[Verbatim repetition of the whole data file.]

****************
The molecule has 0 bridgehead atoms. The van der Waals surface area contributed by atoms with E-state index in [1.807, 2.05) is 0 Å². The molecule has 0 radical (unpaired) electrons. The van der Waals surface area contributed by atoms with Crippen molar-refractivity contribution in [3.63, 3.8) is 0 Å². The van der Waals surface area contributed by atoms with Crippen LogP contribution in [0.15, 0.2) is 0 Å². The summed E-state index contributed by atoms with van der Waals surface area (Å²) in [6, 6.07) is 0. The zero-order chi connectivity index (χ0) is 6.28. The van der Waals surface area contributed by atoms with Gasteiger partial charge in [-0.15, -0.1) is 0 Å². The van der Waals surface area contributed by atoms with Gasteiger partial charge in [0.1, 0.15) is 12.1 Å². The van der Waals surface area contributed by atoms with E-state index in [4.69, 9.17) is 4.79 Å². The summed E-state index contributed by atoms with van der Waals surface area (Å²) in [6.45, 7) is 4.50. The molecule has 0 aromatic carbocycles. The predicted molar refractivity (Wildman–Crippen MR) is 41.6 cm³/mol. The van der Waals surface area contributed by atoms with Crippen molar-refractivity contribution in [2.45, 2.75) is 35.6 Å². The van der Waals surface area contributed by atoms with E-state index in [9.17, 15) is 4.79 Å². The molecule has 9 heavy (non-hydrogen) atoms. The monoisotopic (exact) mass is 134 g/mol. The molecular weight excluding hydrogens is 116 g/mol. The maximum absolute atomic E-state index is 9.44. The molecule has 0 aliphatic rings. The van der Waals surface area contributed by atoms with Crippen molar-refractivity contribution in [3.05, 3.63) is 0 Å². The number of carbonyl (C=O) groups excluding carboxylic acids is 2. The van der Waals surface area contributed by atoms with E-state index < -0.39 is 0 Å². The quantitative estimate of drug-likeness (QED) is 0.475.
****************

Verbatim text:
The molecule has 0 bridgehead atoms. The van der Waals surface area contributed by atoms with E-state index in [1.807, 2.05) is 0 Å². The molecule has 0 radical (unpaired) electrons. The van der Waals surface area contributed by atoms with Crippen molar-refractivity contribution in [3.63, 3.8) is 0 Å². The van der Waals surface area contributed by atoms with Crippen LogP contribution in [0.15, 0.2) is 0 Å². The summed E-state index contributed by atoms with van der Waals surface area (Å²) in [6, 6.07) is 0. The zero-order chi connectivity index (χ0) is 6.28. The van der Waals surface area contributed by atoms with Gasteiger partial charge in [-0.15, -0.1) is 0 Å². The van der Waals surface area contributed by atoms with Gasteiger partial charge in [0.1, 0.15) is 12.1 Å². The van der Waals surface area contributed by atoms with E-state index in [4.69, 9.17) is 4.79 Å². The summed E-state index contributed by atoms with van der Waals surface area (Å²) in [6.45, 7) is 4.50. The molecule has 0 aromatic carbocycles. The predicted molar refractivity (Wildman–Crippen MR) is 41.6 cm³/mol. The van der Waals surface area contributed by atoms with Crippen molar-refractivity contribution in [2.45, 2.75) is 35.6 Å². The van der Waals surface area contributed by atoms with E-state index in [9.17, 15) is 4.79 Å². The molecule has 9 heavy (non-hydrogen) atoms. The monoisotopic (exact) mass is 134 g/mol. The molecular weight excluding hydrogens is 116 g/mol. The maximum absolute atomic E-state index is 9.44. The molecule has 0 aliphatic rings. The van der Waals surface area contributed by atoms with Crippen molar-refractivity contribution in [3.05, 3.63) is 0 Å². The number of carbonyl (C=O) groups excluding carboxylic acids is 2. The van der Waals surface area contributed by atoms with E-state index < -0.39 is 0 Å². The quantitative estimate of drug-likeness (QED) is 0.475.